That doesn't exist, nobody has done that. We could be the first one to do so. It doesn't happen, because the few people who have the skills to design an F1 car work for other teams. We are in a unique position of having me with my experience, so we can design a car as an independent organisation. For me it's seeing the business opportunities behind it all. The young driver [testing] idea is the most realistic one, because there's a market for that. Some people would want to invest in this, because some drivers are willing to pay a lot of money to drive an F1 car. That's good business and we want to be in the good business.


What Nicolas is referring to is the 300km test that is mandatory for the FIA Super Licence (which enables one to race in F1), which brings up the issue what engine to use - the old, cheap, reliable, but in many aspects completely irrelevant normally aspirated V8 or one of the new, massively expensive turbocharged V6s. Or for that matter: which one will they be allowed to use?

The regulations will have to be checked, because they are changing. Fitting a V8 would be so much cheaper for the same performance. The V6 is far more developed, but the performance of the car is the same as before, it doesn't change the lap time. The cars are slower mainly because they have less downforce. That's how the motor sport world works: you could have the V8 for 10% of the cost or the V6 and the car would go the same speed. For us - as an independent organisation - we have to look at [the V8]. But then if it's about providing a service for young drivers who want to drive a V6 turbo, that's what we will have to do.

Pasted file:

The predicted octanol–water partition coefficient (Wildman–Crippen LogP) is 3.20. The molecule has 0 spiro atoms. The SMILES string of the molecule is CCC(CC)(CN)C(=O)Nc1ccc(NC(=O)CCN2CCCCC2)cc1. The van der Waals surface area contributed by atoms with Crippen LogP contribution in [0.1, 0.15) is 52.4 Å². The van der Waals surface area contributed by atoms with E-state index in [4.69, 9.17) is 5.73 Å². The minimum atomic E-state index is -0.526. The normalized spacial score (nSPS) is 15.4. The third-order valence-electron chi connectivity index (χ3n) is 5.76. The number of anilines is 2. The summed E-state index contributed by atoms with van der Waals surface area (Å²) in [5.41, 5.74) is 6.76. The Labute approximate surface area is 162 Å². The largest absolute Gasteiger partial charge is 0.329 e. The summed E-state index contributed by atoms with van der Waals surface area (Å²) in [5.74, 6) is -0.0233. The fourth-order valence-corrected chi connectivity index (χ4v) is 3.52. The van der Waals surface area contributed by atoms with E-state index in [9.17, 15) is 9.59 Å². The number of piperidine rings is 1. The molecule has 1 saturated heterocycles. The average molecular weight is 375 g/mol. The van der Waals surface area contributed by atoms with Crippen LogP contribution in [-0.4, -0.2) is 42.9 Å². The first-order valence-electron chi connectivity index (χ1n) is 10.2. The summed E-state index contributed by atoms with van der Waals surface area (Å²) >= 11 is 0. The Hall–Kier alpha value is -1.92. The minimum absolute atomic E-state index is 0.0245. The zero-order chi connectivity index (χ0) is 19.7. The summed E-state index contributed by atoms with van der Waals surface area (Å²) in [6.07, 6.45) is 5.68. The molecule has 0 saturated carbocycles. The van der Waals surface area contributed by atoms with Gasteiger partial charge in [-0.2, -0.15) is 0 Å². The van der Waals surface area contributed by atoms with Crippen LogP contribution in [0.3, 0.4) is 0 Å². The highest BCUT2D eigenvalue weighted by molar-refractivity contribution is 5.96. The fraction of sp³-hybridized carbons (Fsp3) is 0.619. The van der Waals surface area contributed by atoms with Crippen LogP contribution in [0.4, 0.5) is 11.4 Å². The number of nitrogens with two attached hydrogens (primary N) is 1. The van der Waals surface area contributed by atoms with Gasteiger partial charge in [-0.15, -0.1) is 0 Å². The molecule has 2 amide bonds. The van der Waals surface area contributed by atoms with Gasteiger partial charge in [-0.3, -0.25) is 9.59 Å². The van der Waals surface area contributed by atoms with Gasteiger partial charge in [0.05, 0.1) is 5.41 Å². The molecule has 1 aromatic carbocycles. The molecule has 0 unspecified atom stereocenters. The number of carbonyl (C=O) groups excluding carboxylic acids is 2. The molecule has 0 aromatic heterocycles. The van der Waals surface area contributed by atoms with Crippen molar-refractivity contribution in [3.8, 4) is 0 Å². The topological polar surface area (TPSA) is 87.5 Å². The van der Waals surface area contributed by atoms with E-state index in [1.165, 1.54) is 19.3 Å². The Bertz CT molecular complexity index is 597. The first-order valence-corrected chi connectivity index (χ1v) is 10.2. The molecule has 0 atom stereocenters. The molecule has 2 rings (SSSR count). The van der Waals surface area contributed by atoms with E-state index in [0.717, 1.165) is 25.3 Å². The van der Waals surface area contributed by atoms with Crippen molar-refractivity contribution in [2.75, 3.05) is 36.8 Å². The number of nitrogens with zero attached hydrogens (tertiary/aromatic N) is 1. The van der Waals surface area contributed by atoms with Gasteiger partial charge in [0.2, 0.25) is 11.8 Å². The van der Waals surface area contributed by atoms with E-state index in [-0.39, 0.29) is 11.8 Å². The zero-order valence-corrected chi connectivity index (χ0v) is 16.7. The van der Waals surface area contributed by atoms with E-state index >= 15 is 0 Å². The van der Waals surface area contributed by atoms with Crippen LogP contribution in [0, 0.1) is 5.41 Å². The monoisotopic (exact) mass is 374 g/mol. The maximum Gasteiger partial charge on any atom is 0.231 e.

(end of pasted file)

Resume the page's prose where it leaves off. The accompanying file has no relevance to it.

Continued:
I don't think there would be new [engine] suppliers coming in, because it's far too expensive, but if a newcomer would want to use our chassis for testing, of course we would be available for them. [The reason they are not coming is that] the V6s went over [a price] what's acceptable. It's not sustainable. But in two or three years things are going to change for sure.


The ultimate goal for Perrinn Ltd. is - despite the cunning short-term business plan - is to race in LMP1 and/or F1 in the long run.